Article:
The Tutor Session
Beginning of the Session (Greet, Set Climate, and Identify the Task)
At the start of a session, you want to accomplish three things:
- Create a comfortable atmosphere
- Let the student know what to expect from the session
- Assess the student’s problems and needs
Create a comfortable atmosphere and establish rapport
The student often enters a tutoring session with concerns that make the experience very different for him/her than it is for you. Be aware that the student may be a little nervous or uncomfortable, especially if he/she is a first-time user of tutoring services. While you may be wondering what the student needs help with, he/she may be worrying about if he/she will be judged, whether or not you know what you’re talking about, if you’re nice, or if he/she can trust you enough to show you his/her weakness(es).
These worries disappear over time, but there are some things you can say or do right away to put the student at ease:
- Smile and be friendly
- Tell the student your name
- Make eye contact with the student
- Learn the student’s name and use it often during the session
Let the student know what to expect
Let the student know how you work as a tutor and what you typically like to do. That is, let the student know that you will give him/her time to work alone, that you will be thinking about how well he/she knows the concepts behind the problems, and that, overall, your job is to help the student learn to understand the material.
Assess the student’s problems and needs
After you set the climate for the session, you need to assess the student’s needs. Students come for tutoring with different degrees of ability to identify what they do not understand or what they need. Some students can tell you exactly what the problem is, while others either won’t or can’t. For example, some students may begin a session with a statement like the following:
- “I just don’t get it.”
- “I don’t understand anything.”
- “My professor made me come.”
- “I don’t understand this professor at all; he/she is horrible.”
Those students who are vague or unable to identify what they need require more work on your part. While all the above statements may be true to some degree, in order to make a tutoring session productive and yourself effective, you need to help the student articulate what he/she does not understand as specifically as possible. When he/she can’t do this on his/her own, you need to ask questions that will help the student identify and articulate problems. For example, you might ask:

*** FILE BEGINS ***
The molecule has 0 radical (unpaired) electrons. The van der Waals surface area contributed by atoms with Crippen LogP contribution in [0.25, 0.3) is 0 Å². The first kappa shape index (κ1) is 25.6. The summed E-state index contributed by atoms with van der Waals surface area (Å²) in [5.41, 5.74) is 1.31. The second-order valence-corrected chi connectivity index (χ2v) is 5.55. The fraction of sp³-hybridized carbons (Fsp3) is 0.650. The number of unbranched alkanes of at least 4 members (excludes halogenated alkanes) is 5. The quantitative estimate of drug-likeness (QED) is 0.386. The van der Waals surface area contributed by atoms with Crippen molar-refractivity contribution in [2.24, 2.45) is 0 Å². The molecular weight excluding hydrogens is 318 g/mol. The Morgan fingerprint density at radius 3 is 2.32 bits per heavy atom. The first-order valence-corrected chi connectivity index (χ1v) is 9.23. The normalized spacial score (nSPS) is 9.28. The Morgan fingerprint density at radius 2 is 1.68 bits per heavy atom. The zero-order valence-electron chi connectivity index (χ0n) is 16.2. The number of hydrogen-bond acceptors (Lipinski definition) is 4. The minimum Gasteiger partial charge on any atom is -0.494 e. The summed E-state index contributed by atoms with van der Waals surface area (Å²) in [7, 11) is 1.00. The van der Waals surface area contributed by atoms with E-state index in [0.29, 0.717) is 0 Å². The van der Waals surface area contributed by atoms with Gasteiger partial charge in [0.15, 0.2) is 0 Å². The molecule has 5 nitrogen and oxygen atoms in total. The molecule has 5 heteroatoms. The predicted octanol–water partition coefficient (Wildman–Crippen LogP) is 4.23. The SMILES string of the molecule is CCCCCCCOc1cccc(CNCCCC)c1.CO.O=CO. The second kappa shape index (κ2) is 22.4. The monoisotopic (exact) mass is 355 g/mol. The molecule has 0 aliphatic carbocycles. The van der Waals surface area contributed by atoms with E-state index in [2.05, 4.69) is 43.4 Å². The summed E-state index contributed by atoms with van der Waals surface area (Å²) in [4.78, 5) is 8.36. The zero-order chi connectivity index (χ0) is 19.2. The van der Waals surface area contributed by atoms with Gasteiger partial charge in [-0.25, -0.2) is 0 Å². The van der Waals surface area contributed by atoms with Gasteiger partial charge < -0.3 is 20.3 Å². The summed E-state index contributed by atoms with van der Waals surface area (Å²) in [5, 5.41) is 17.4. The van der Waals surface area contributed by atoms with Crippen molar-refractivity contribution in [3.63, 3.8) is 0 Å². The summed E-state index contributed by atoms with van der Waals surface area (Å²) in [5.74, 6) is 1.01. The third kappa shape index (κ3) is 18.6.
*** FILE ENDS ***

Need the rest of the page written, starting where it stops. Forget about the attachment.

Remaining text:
- What have you covered in class so far?
- How many chapters have you covered?
- Was there a point in the course when you were finding material easier?
- When did the course start getting difficult?
- Can you show me a specific example of a problem or assignment you don’t understand or can’t do?
Begin the session by asking questions that help the student fully identify his/her problem:
- This will help in determining what the student does and does not know
- This will enable you to identify any underlying weakness in basic skills
- This will engage the student by making him/her take responsibility for his/her own learning
It is important to your success as a tutor that you listen carefully to how the student responds to your initial questions. Be alert not only to what the student says but to how the student says it. Be sensitive to any messages the student is sending other than those he/she intends to send. For example, be alert for reluctance to be there, uneasiness, embarrassment, shyness, nervousness, anxiety, and/or sensitivity to past tutoring experiences.
During the Session (Break Task into Parts, Address the Task, Student Summarizes Content)
The tutoring session is a combination of what you know - your expertise in a subject area and how you help someone else understand it. Your tutoring methods should facilitate learning and active engagement. They should not reinforce passivity, encourage laziness, or generally take responsibility away from the student. Three key methods to accomplish this are:
- Explaining, demonstrating, and modeling
- Asking questions and listening to answers